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Of Moral Panic and 30 Hours of Non-Stop Rock: The Malaysian Woodstock of July 1972 (via The Wknd)

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Malaysian Woodstock
Illustration by Szwan Asri

1969’s Woodstock is probably one of the most iconic and influential music festivals to ever take place, with its 32 acts and 400,000 attendees making it not just the zenith of the whole counterculture movement that was such a big part of 1960s America, but also one of the most iconic events in the history of popular music. Never mind that the dream arguably died barely four months later on an ugly day in Altamont, California; the peace-and-love waves of the hippie movement and of Woodstock 1969 in particular reverberated across the whole planet, making their mark on Malaysia as well, and in a much bigger way than simply inspiring a generation of twenty-somethings to start growing their hair long and smoking weed.

Malaysia, like presumably many other countries all across the world, had its own Woodstock in the early 70s. In fact, there were apparently multiple Woodstock-alikes organised across the country during the first few years of the decade, but the most prominent, and certainly most mythologised one, was the event organised at Camp Semangat, Cheras, in July 1972, organised by the Scouts. It’s an event that has become something of an urban legend, with numerous tales of drug-fuelled debauchery and rock and roll excess being associated with the event. But what really happened during that weekend at the end of July 1972?

Joe Rozario of Joe’s MAC fame was around back then, and went to Camp Semangat that weekend. We met up with him to talk about those heady days, and to try and find out more about the event itself. He recalls that “there were a lot of young people by the roadside hitchhiking, dressed in the big long American hats, torn overalls and all. There were a lot of young people by the roadside going to Woodstock, in Cheras. It was a very nice feeling; people were coming from Singapore, Johor, Malacca, Penang, Ipoh and all the surrounding small towns.”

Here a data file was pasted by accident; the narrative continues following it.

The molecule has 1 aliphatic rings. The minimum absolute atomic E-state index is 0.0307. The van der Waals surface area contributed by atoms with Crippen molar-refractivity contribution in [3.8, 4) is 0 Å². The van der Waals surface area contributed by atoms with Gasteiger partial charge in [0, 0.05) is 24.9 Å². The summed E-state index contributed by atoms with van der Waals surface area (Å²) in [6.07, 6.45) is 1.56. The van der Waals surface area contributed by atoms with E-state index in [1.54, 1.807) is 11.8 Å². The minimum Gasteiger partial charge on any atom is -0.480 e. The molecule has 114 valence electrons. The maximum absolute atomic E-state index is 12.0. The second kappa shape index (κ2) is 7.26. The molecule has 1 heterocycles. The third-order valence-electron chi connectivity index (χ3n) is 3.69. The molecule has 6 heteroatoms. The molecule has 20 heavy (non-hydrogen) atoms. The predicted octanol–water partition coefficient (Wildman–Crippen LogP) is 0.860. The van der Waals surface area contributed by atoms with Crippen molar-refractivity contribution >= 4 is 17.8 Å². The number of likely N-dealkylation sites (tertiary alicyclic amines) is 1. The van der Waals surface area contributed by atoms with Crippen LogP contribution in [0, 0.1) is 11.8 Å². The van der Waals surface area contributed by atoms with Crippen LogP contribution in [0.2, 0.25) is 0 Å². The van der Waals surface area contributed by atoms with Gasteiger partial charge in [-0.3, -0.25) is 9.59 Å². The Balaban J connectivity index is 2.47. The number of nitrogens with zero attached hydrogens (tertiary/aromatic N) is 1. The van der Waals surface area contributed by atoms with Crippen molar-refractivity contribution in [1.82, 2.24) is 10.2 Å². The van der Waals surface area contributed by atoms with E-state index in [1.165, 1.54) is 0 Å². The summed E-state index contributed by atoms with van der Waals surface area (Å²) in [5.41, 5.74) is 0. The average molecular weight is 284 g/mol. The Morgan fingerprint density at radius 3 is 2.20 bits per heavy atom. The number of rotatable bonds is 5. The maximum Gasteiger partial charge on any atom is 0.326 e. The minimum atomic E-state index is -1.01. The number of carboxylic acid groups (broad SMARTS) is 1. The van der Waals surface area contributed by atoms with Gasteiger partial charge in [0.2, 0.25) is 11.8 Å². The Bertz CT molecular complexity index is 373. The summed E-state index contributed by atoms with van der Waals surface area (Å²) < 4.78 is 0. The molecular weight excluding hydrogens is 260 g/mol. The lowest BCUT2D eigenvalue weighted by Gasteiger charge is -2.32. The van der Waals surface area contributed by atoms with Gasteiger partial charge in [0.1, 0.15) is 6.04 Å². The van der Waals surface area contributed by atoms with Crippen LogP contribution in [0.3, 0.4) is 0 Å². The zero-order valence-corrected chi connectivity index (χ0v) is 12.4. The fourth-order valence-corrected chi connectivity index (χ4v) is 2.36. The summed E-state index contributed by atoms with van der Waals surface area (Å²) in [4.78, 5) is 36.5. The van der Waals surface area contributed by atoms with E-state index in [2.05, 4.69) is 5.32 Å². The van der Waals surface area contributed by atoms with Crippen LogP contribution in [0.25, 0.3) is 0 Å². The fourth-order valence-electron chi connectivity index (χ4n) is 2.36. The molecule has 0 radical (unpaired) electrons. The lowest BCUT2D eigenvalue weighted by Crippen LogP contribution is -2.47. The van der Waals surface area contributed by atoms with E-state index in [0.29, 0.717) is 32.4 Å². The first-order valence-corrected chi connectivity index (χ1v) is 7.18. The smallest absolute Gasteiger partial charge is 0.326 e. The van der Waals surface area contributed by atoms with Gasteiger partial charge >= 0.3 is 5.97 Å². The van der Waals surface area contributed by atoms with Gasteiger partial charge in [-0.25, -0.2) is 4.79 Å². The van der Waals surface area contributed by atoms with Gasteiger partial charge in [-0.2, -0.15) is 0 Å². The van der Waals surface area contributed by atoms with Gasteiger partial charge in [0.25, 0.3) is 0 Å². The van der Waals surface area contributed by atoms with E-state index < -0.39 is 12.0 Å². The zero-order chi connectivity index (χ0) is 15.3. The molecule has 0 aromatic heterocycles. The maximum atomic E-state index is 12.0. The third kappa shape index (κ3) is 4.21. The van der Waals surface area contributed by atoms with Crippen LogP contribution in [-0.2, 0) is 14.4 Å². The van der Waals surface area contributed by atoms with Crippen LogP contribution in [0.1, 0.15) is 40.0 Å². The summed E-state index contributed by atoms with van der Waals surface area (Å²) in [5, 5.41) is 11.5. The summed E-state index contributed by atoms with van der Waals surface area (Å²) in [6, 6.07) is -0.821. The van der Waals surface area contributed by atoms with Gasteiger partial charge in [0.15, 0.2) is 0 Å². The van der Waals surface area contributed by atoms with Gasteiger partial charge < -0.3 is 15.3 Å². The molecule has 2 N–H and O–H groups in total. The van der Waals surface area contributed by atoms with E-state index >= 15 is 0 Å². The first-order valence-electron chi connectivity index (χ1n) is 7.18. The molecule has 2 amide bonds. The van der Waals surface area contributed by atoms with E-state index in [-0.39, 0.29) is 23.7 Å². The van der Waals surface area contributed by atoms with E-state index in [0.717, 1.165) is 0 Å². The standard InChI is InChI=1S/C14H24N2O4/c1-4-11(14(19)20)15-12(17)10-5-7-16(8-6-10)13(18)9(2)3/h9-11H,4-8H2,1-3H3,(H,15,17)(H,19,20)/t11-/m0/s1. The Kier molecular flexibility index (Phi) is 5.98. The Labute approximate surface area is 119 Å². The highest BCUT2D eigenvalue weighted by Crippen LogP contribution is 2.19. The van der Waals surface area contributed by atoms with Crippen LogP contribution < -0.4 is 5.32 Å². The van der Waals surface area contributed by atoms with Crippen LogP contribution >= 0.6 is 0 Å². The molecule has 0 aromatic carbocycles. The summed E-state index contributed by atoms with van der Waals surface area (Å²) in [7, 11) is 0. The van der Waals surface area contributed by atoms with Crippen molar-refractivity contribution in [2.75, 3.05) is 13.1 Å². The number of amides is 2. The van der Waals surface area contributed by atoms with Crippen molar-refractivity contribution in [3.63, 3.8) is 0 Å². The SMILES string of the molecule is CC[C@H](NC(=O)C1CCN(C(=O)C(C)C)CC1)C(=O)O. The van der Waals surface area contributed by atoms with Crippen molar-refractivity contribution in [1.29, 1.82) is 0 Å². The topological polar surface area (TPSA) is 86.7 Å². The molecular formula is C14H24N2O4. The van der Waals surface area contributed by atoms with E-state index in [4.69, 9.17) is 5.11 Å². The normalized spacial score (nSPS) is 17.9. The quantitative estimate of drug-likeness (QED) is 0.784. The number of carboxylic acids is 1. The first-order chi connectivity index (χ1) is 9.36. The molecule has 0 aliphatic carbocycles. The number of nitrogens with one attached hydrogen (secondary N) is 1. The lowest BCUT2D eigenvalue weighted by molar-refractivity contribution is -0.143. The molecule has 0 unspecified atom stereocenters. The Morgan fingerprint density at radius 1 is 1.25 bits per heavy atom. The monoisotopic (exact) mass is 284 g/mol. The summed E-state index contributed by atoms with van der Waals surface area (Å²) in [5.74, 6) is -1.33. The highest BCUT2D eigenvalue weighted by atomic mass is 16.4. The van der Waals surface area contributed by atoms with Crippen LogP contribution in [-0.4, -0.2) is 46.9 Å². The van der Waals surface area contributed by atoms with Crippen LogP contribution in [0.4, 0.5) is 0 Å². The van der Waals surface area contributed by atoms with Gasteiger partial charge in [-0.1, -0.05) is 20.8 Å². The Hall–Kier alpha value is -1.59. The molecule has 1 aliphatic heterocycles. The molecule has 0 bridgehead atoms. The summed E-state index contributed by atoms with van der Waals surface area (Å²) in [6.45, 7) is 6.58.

He continued, “it was a new generation of people, you know, who refused to wear ties and follow the normal generation of the time, the older generation. So I hitchhiked down from Pangkor Island with my friend Raj, and we came to Cheras. We had to stop at the 9th Mile and walk about two kilometres into the jungle. And there was this large group of people, of hippies, [at an event] organised by the Scouts! Imagine that!”

It’s unclear how many people showed up at Camp Semangat for the festival; newspaper reports range from 500 (The Straits Times) to 700 (The Malay Mail), while Rozario claims that there were closer to 3000 people, and the small reported number was just an attempt to play things down. We’ve not been able to ascertain the veracity of Rozario’s claim, but the idea of the media purposely under-reporting the number of people at a countercultural or possibly subversive popular gathering isn’t exactly unheard of.

 

Read Azzief Khaliq’s complete article on The Wknd.

ArtsEquator Radar features articles and posts drawn from local and regional websites and publications – aggregated content from outside sources, so we are exposed to a multitude of voices in the region.

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